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by: Rowan Spinka DVM


Rowan Spinka DVM
GPA 3.62


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Class Notes
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This 49 page Class Notes was uploaded by Rowan Spinka DVM on Thursday October 15, 2015. The Class Notes belongs to MAE 589W at North Carolina State University taught by Staff in Fall. Since its upload, it has received 30 views. For similar materials see /class/224032/mae-589w-north-carolina-state-university in Aerospace Engineering (AE) at North Carolina State University.

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Date Created: 10/15/15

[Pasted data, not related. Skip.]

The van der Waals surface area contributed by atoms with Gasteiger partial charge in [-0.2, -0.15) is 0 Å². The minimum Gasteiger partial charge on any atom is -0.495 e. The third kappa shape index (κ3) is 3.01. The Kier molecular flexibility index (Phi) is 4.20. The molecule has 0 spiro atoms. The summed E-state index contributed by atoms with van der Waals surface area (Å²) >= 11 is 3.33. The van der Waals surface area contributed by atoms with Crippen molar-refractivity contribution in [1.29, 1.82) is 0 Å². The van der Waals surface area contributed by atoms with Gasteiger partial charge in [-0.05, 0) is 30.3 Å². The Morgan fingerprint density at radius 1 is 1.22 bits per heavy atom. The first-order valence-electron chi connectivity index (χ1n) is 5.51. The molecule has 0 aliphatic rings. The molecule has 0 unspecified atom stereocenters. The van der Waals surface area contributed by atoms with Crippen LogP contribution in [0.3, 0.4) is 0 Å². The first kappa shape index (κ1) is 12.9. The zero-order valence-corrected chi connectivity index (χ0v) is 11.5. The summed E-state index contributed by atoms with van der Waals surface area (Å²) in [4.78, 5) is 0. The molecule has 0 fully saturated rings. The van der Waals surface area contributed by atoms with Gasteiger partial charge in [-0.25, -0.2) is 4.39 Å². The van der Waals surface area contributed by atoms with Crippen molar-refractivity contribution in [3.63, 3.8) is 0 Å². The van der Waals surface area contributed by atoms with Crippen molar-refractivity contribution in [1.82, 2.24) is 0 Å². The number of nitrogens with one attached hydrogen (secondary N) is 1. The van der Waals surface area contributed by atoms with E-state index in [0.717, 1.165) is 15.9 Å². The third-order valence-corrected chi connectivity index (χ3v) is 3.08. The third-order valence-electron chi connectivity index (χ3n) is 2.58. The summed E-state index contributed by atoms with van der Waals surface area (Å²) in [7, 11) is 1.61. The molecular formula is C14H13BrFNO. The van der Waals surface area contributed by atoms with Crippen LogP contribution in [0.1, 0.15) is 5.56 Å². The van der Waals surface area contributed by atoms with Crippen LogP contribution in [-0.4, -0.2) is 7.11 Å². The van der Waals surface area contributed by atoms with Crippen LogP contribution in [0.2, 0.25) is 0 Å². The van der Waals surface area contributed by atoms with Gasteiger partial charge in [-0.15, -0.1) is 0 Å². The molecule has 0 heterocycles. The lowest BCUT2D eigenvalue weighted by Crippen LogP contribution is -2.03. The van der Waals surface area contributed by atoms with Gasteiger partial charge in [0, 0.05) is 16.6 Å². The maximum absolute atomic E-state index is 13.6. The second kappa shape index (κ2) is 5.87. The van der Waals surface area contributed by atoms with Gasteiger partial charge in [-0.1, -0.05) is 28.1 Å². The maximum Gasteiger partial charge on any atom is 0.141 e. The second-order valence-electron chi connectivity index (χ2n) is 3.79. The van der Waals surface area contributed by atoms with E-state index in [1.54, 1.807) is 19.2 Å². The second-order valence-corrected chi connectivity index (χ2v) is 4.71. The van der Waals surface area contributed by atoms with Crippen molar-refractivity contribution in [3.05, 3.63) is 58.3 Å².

NC STATE UNIVERSITY Internal uomousuon Ingnes MAE 589V Spring 2009 Engine Performance and Testing Dr Tiegang Fang 3184 Broughton Hall Mechanical and Aerospace Engineering Department North Carolina State University NC STATE UNVVERSITY Engine Full L erformance Three characteristics curves showing the brake torque brake power and brake specific fuel consumption emmgnszmwza kW w 22 D1005 rounufml u 395 w 32a 1 m am so 7n so so Iu n u zm nitIII NC STATE UNWEHSITY Example Full Load Performance Po weri39ecn Piusquot 4045H Diesel Engine Specifications PERFORMANCE DATA Rated Speed Intermittent 73 hp 129 kW if 2400 rpm Peak Pgwgr Power Bulge a 173 11p 129 kW it 3400 1pm 0 34 it 2400 rpm 476 lbft 645 Nan i745 ISOU 1pm 26 Q 500 1pm Peak Torque Torque Rise l i RATED BIIP is the power rating for variable speed and load applications when full power is required intermittently CONTINUOUS BI IP is the power rating for applications operating under a constant load and speed for long periods oftime HEAVY DUTY see application ratingside nitions engine perfonmanee curves POWER OUTPUT is withing or 5 at standard SAE J 1995 and ISO 3046 CERTIFICATIONS EPA Tier 3 EU STAGE III A AND CARE NC STATE UNWEHSITY Example Full Load Performance PERFORMANCE CURVE 4T6 Ih 645 N m 379 Ilait Him 173 hp 129 kW Brake Power hp le 60 45 Fuel Consumption PM 3quot 4045H Diesel Engine Specifications Poweri39ech 00 1000 1200 1400 1600 mm 2090 220 2400 Engine Speed a rpm 540 732 450 524 330 515 040 242 035 219 Torque lbft N mJ Fuel lbihpI1r gikWh NC STATE UNIVERSITV Engine Performance Maps Add contours of constant BSFC and constant power to the load speed graph Load is commonly denoted by torque or BIVIEP Engine Torque mN Specific Fuel TURW PURWCnnsumpTiun gr kWh constant power curves optimum efficiency curve NC STATE UNIVERSITV Engine Performance Maps cont d Help to describe the effect of loadspeed variations Engine Torque mm Specific Fuel TDkW g kw uneump rinn gr kWh There is one loadspeed comMn banw BSFCreacmnga n nknuni upfimum NC STATE UNIVERSITV Optimizing Engine Performance To make the engine work at lower BSFC and higher efficiency region Engine Torque mm Specific Fuel TUkW g kw uneump rinn gr kWh For constant speedBSFC decreases with increasing load duetornechanmal efficiency loss and theninmeasesup tothequload condMonsdueto mmrhdMgwa poorcombus on Engine Speed rpm NC STATE UNIVERSITV Optimizing Engine Performance cont d Engine Torque mm Specific Fuel TDkW g kw ungump rinn gr kWh Ior constant load BSFC decreases with increasing seed duetoheat ossandthen inmeasesuptothe rnaxknunispeed condMonsdueto friction loss upfimum NC STATE UNIVERSITV Optimizing Engine Performance cont d Optimum efficiency curve can only be achieved by using Continuously Variable Transmission CVT technique Engine Specific Fuel Ter que mew 90km Consump rinn mN ngWh npfimum Map Example Englne 5pm rpm Fig 14 Spam Fuel Consumpnon ach Map New Beeue LSITDI 10 Map Example Engine Torque vs Throttle Engmu Tnlqvu Map mama Engmnquul llh Engine Testing Parameters to be measured Power brake indicated Torque Speed Fuel consumption Air consumption lncylinder pressure for combustion analysis Other parameters such as pressures temperatures etc Specific equipment is required for different parameters P P SquotPPNT Engine Test Cell Control Room 12 NC STATE UNIVERSITY Power Torqu and speed Measurement Power Torque and Speed are measured by dynamometers dynos Three types of dynos are commonly used 1 Fluid or Hydraulic dynamometers water brakes 2 Eddy current dynamometers 3 Electric dynamometers Type 1 and 2 can only absorb power from the engine Type 3 electric can absorb power from the engine or deliver power to engine which can be used to motor the engine to measure the friction power mm m Water 39mm measures pm mumquot b slam mm rind to turcusnm ucs Water brake dyno NC STATE UNIVERSITY Power Torque and Speed Measurement cont d lady nmm gnu mm am i39m7 Eddy current dyno AC electric dynos are newer and response faster 7 7 14 NC STATE UNIVERSITY Fuel Consumption Measurement Measurement includes two types Mass or Volume Volume measured using rotameter Float in a tapered tube Reading affected by viscosity and temperature of fuel Volume measured using turbine flow meter Volume measured by positive displacement flow meters Advantage independent of viscosity ROtameter I LII Ull IU flow I m meter Positive displacement flow meters 15 NC STATE H N lVEHS ITV Fuel Consumption Measurement cont d Mass steady state batch ow measurement with scale and beaker Mass Coriolis flow measurement Fluid passes through a vibrating tube causing the tube to twist the amount of twisting is proportional to the mass flow 7 Coriolis mass ow meter NC STATE UNIVERSITY Air Consumption Measurement Most common calibrated orifice or nozzle Pressure drop across orifice or nozzle increases with flow rate Pressure differential measured with pressure transducer Normally calibrated by manufacturer under controlled conditions Orifice or nozzle cause slight air restriction rip 17 NC STATE UNIVERSITY Engine Combustion Data Acquisition Pressurevolume conditions in combustion chamber easily measured Twochannel shaft encoder synchronize the timing Top Dead Center TDC pulse Crank angle pulses at lt025 degree intervals Piezoelectri transducer for measuring incylinder pressure Sensor slight recessed Effect of connecting passage Special coatings on the surface to limit radiant energy transfer Water cooled to prevent damage at high temperatures Can be used to calculate energy release rate 18 Enginv Test Facility Reference Data and Alarms RealTime Test Cell Controller HlIhSIEEIU Network Operator Interface Typical engine test facility 19 or vB 100 h WW 7 Do t 7 94 C 39 2117K map ijxzzxL My 0 1DD Ma 759 72i tli 4300 7 7 0 HIV xzyzo gt 60 gt 0 63 1 IQa f 0 f55 on a A 773 0 v d M c wou l x HOWXO m 28 m 144 9 33 6 p 7 le W 17 7739s Z 7 vi i M 1 0048 0 7 0000 I 7 W 13 77 175 Chapter 8 2D Elasticity Theory Useful for inplane loads with no bendingextension coupling eg B 0 9 M 5 Z R 81 Elasticity Equations for plane stress ie SW oxz 022 0 Anisotropic ElasticitV Two general classes of problems 1 Plane Stress 2 Quasi 3D no zdependence Will use cornpleX variable techniques Lekhnitskii s method I Basic eguations 2D Plane Stress A StraInDISplacement 6y 2 A2l 2 8x 176 6 strains 3 displacements gt strains must have some conditions if real displacements are expected B Compatibility 32ny 32 Ex 62 Ey My 6y2 6x2 6 equations 39 A26 52 l 2 E 6x832 2 62 6x 8y 62 C Equilibrium sly3 Fi 0 A28 2F 2 O D Constitutive Hooke s law 6139 52 Old E Reduction of equation from 3D to 2D l Plane Stress Conditions a O C C 6 0 aZ x2 yz Z 2 O TyZ O sz Z Y Z ze y GyZ 177 gt Compatibility reduces to one equation 32ny 32 Ex 62 Ey axay ayz axz 3 Equilibrium without body forces reduces to two equations 5 55 hr xy0 1 5x 5y a 6 zo 5x 5y For equation 1 let ox 35F and TW 35F 2 2 6F aF0 For equation 2 let 6y 2 0 and rxy x 62G 62G 6My 6my aFaG Butt 1 gt X 35 ax 8y 178 Thus there must be some function I such that andGz iegjz 5y 5y 5x 5y 5y 5x 2 2 2 mpg 64gt M o 1 ayz yaxz W My We have reduced three components of stress down to one stress function 4 Constitutive equations becomes 2 2 1 V 1 v Ex6xxy6 Ex Ex y Ex 322 Ex 6x2 ny 1 ny 52 1524 EyZ E GxE Gy E 2 E 2 x x 8y yax T a2 ny ny xy nyaxay 5 Plug these strains into the remaining compatibility equation 179 82 1 824 i i82 vxy82l 8x8y ny 8x8y 5y2 Ex yZ Ex 3x2 2 2 2 8 nya 16 8x2 Ex 8y2 Ey 8x2 or i l 2ny 844 1 84d Ex 8y4 ny Ex 8x28y2 E 8x4 We have reduced the problem to one 4th order differential equation 6 Strains can be used to calculate displacements using the straindisplacement relations Therefore the complete solution is known if I can be found F Complex Variable Solution Technique Review of Complex Variables 3quot 7 5 1 Description of part Z M g v 2 xaya9 orzxiyaib 7 i9 0 x or z re WM Real axis 1 r a2 b22 9 tan1 180 2 Square Root l 9 irz 2 3 Trig relations IiGZI ie i9 i9 cosez sin62 2 21 z rcose l39sin 6 l l 22 ir2cosgiisin 2 2 4 Conjugates z x iy E x iy f2 22 22 x iy2 2x 1y f2 22 22 x iy2 2x 1y 2 Z 2x 2 Real number 181 f Z f Z Rea1fZ 2Refz 1 De ne 2 new operators i2 3 and i 2 621 ay lax 522 ay 26x where LL and M 2 are two of the four roots of the characteristic equation E E 4 1 2V12H2 1O G12 E2 Example i 6O2S Ex 2 143 gtlt106 vxy 0306 6 6 Ey 673gtlt10 ny 400gtlt10 Characteristic equation 4 i 2vxy uz zO ny Ey 2 biw1b2 4ac 2a 182 b 2 i ZVW 20306 0255 ny 400 cz z z 0212 Ey 6 73 02 0127 i 0196 0127ii0443 Square root of a complex number w waib cos i sin 0 where r a2 122 2 0461 1 g 0443 a 0127 0tan 7400 7400 2 cos 2 izsm 2 183 i 0542 ii 0409 wrong M 0542 139 0409 or H or H or H but u12aiB and uzz aiB 1 0542 i 0409 H2 W iw Other possibilities include H1 21131 Hz 13982 31 7 32 both real and possible H1 113 Hz 1B 3 is real and possible Then we have 0 621 622 62 822 4 2 Integrating we nd I Flx my F2 x uzy 184 F1XH1yF2xH2y or l F1ltzlgtF2zzgtElt21gtElt22gtl where 21 xu1y and 22 x uzy 3 Comments We now have the stress function F in a convenient form We now it is a function of two analytic harmonic functions of the variables 21 and 22 The fact that these functions are analytic greatly simpli ed the analysis and let us use some of the methods that are well established in complex analysis eg conformal mapping 4 De ne new functions 13121 E 13222 2 1 and 2 are similar Z1 dZ2 This step is not necessary but keeps with the notation of Lekhnitsiu 2 2 2 5 Recall stresses ox 6 1 6y 6 1 rxy a F ay ax My 2 2 2 2 0x H1C131H2qgt2 H1 131 Hchzl 0y CD391CD3925i5392 185 Txy H1qu H2 D392 mii E252 6 Other equations i Displacements u 191131 12 1 9151 172532 61y 62 V c11 131 92 67151 61252 61x C4 2 2 where Pk511Hk 512 Sl6Hk 61k Sunk 522 526Hk k 1 2 C1 C2 C4 are rigid body rotations and displacements ii Boundary Tractions Tloynj Txcos96xxsin91xy Ty s1n91xycosoyy 131 132 51 52 i I T de constant top inside HICDI H2sz E161 H262 ITde constant bottom outside 186 7 Comments Once C131 and 132 are known average stress strain displacement or traction can be found throughout the body 11 Elliptic Hole in an In nite Plate Useful for two practical cases 4 4 amp 0 0 a A A 39 l l C9 1 i r 7 l MM t t J l t Plate with hole cracked plate stress cone stress singularity 187 Case 1 Can use average laminate properties Ex Ey etc or can analyze a unidirectional laminate or laminae Case 2 Practical only for a UD laminate or lamina even for these there are restrictions A Form of the Stress Functions CDk Solution requires superposition of two stress elds r 7quot T t l g l gt 4 4 6 Uniform Stress State 4quot 9 09 P z 1 roe K 17700 4 J F a k 2k constant Iii rel 7 28quot t J L L a 65 PL Hole in 00 plate CIDO39k 2k constant CD39k C13094219 CDIIEOQk 188 H139cZk gk B Far Field BC s i Let Hl39coo 0 Then 60 p1u12g1uig2 H12 1H 2 63192 g1g2 1 2 Tgcoy P12 Higi Hzgz E1 1 Hzgz 3 equations and 4 unknowns gt we are free to choose a fourth equation ii Arbitrarily choose Im g1 Im g2 0r 0g1g2 1 2 iii Solve 4 X 4 to get Pl HI2P2 1izH1 H2 kzlaz gk 2 2 2Hk HI l3k iV Comments The arbitrary choice at ii above means that the stress functions gk are not unique The stresses however are unique 189 3 BC s at Hole Opening Tractions are zero x T20 szo TyZO Recall 131132 51622Jl fv0ds H1 Di 2 E151 E252 If0d5 Also reca112CD39k2 chzk gk or bk 2 Hkzk gkzk NOWI H1 8121H2 8222171 H2 8222 0 1 H1H1 8121 H2H2 8222 H1U71 H2U72 g2220 2 4 Solution of i and E 00 i Assume H ff 2k 2 20 2139 Laurent Series 00 190 for H39 ooO 099020 nl23 I 00 XS 2 Hkltzkgt Z n 1121 Zk ii Plug this into 3 and 4 Integrate H 39 first The result is an in nite set of simultaneous equations for ocm No solution eXists with this form of stress function Try a conformal map zk gt pk iii Choose the simplest map first On boarder p k cs unit circle 2 2 2 2 z i 1 2 a u b Recall o a lukb iV Stress function H k 2k becomes H k pk Hl39czkaH WampDkzjjkpk k de apk 62k 62k apk pk where 2 2 2 2 aZk zk a ukb 191 7 nl r 00 ak 1 WW Hkltpkgtz n21 pk or k k k k a a a Hkpka1 ln pk 2 3 24 3 pk pk pk at boundary pk c k k k Hkoa1klnoa2 a3 2 3m 5 c c Vi Plug into eqs 1 and 2 and compare like powers of o ak aPM 1912 ibP12HI P1 k 1 2 2 2Hk HI 3 k k all other 612 are zero ie equations are uncoupled 5 Final Solution 2 2kP1 P2HI P12HkHZk k12 2 2 Zak HI I 3 k 192 ap2ul 1912 ibp12u 191 a iukb 2 2 2 2 2 k HI ZkiJZk Hkb Cl 2 r H Hm 191 mm 2 P12 Hk I 2Hk HI 64mm 1912 ibp12u 192 a iukb 1 2Hk HI Zkiv V 111 Stress Concentration at the Edge of a Circular Hole 0y Plot of along x was N J HM Peak value is called the stress concentration A Hole Description a b 1 unit radius zxiy zkxuky 193 for stress at hole edge look aty O x a 1 Z 1 Zk 1 B Stress function CD39k For 630sz 63601320 2 qyk p2 HI 1P2 I mi M2 2HkHk w c Stress Concentration oyz j 5i5 P2 HIHZ 6 y1lH1H2 note for isotropic materials 1 Hz 21 G y1lll P2 1 ie p1 p12 0 D Numeric Examples UniDirectional Quasi Isotropic x GPa 7 y GPa 145 G xy Gm 35 Vyx 034 iH1H2 15513 2 Mluz 02197 1 0V 806 3 192 34 2 390 h 12 12 194 i 45 1286 1286 3702 0837 08206 10 182 195 F Loading in xdirection for 00P1 P2P120 G x1iu1u2 at x0 y1 P1 fl 1 KTis given incorrectly in the book as equation 639 pg 209 Should be l 2 E KT1 VLT L ET GLT E L is modulus in loading direction 196 l EL 2 EL lH1H2 2 VLT ET GLT This is a good check on ul and uz for your homework G Design Considerations Classic Industrial Case UD with hole loaded in ber direction Premature failure due to high stress conc Traditional approach is to add to thickness i Non composites engineer add more 00 layers ii Composites engineer add 45 layers to reduce KT This is a classic example of how composite materials can be optimized for given structural components 197 RICHARD K CORYELL 2 NOVEMBER 1987 MAE 589 MECHANICS OF COMPOSITE STRUCTURES PROGRAM TO CALCUALTE THE STRESS CONCENTRATION FACTORS FOR A ONE INCH HOLE IN VARIOUS FOURPLY LAMINATES 0 10 30 45 60 90 TH EXgtlt 195000 178865 55018 16265 11219 12000 106 ny 12000 11819 11219 16265 55018 195000 106 nygtlt 04400 09776 38867 50356 388867 04400 106 ny 02700 07062 16022 08483 03267 00166 U1 000 000 125 092 056 000 0611 0971 0811 0401 0371 0151 U2 000 000 125 092 O56 000 659i 3991 0811 0401 0371 163i oxPl 82000 59664 26248 17915 17337 27861 198 Stress Concentration for a Hole in a Symmetric Laminate 5 V E Id x ew is 50 50 70 no 90 Theta 199 200 NJ Zn 7 7M 3M 70 Io vsj J39 xquot 739 0 at N f 1E7quot n w 39 0 n 5616 W5 1 39 aIAfaay a f0 fa rm m gg w awx Jaa wad q l H 11 20 5 Yf 39 551 r39 5114 39 04K 4A 1 may mow7 AMAVK Q yd may 5 a r 54 7A 4 r C v M Jaw55 ram Sc c mmb j 45 09 a 201 IV Failure Analysis of Stress Concentrations Stress at 5c 3 is much greater for the large hole than it is for the smaller hole even though both cases have the same stress concentration factor Since the composite with the larger hole has more of its cross section highly stressed it will fail sooner than the composite with the smaller hole This is known as the hole size effect Whitney and Naismer 1974 proposed two methods which help predict failure There is some question as to the accuracy of the methods but the concepts are valid A Point Stress Failure Criterion Failure occurs when the laminate yield stress is reached at a critical distance from the hole edge